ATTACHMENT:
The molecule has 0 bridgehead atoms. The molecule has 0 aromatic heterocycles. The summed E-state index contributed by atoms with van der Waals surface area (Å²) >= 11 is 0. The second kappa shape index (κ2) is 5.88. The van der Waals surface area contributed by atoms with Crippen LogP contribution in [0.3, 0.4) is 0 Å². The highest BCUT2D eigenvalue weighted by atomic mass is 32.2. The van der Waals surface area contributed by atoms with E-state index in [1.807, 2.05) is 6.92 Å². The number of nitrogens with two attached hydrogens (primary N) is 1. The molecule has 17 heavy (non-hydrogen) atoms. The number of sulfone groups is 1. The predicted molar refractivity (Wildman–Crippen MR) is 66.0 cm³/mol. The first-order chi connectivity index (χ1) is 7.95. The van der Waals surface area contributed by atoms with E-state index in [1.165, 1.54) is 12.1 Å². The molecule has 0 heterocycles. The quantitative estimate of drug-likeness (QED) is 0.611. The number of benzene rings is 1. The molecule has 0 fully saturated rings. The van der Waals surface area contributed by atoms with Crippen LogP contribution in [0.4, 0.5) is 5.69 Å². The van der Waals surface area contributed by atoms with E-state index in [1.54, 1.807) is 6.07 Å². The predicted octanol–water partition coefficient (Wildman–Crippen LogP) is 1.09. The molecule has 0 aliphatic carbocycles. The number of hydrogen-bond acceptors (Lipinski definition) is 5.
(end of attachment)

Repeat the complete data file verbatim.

The molecule has 0 bridgehead atoms. The molecule has 0 aromatic heterocycles. The summed E-state index contributed by atoms with van der Waals surface area (Å²) >= 11 is 0. The second kappa shape index (κ2) is 5.88. The van der Waals surface area contributed by atoms with Crippen LogP contribution in [0.3, 0.4) is 0 Å². The highest BCUT2D eigenvalue weighted by atomic mass is 32.2. The van der Waals surface area contributed by atoms with E-state index in [1.807, 2.05) is 6.92 Å². The number of nitrogens with two attached hydrogens (primary N) is 1. The molecule has 17 heavy (non-hydrogen) atoms. The number of sulfone groups is 1. The predicted molar refractivity (Wildman–Crippen MR) is 66.0 cm³/mol. The first-order chi connectivity index (χ1) is 7.95. The van der Waals surface area contributed by atoms with E-state index in [1.165, 1.54) is 12.1 Å². The molecule has 0 heterocycles. The quantitative estimate of drug-likeness (QED) is 0.611. The number of benzene rings is 1. The molecule has 0 fully saturated rings. The van der Waals surface area contributed by atoms with Crippen LogP contribution in [0.4, 0.5) is 5.69 Å². The van der Waals surface area contributed by atoms with E-state index in [1.54, 1.807) is 6.07 Å². The predicted octanol–water partition coefficient (Wildman–Crippen LogP) is 1.09. The molecule has 0 aliphatic carbocycles. The number of hydrogen-bond acceptors (Lipinski definition) is 5.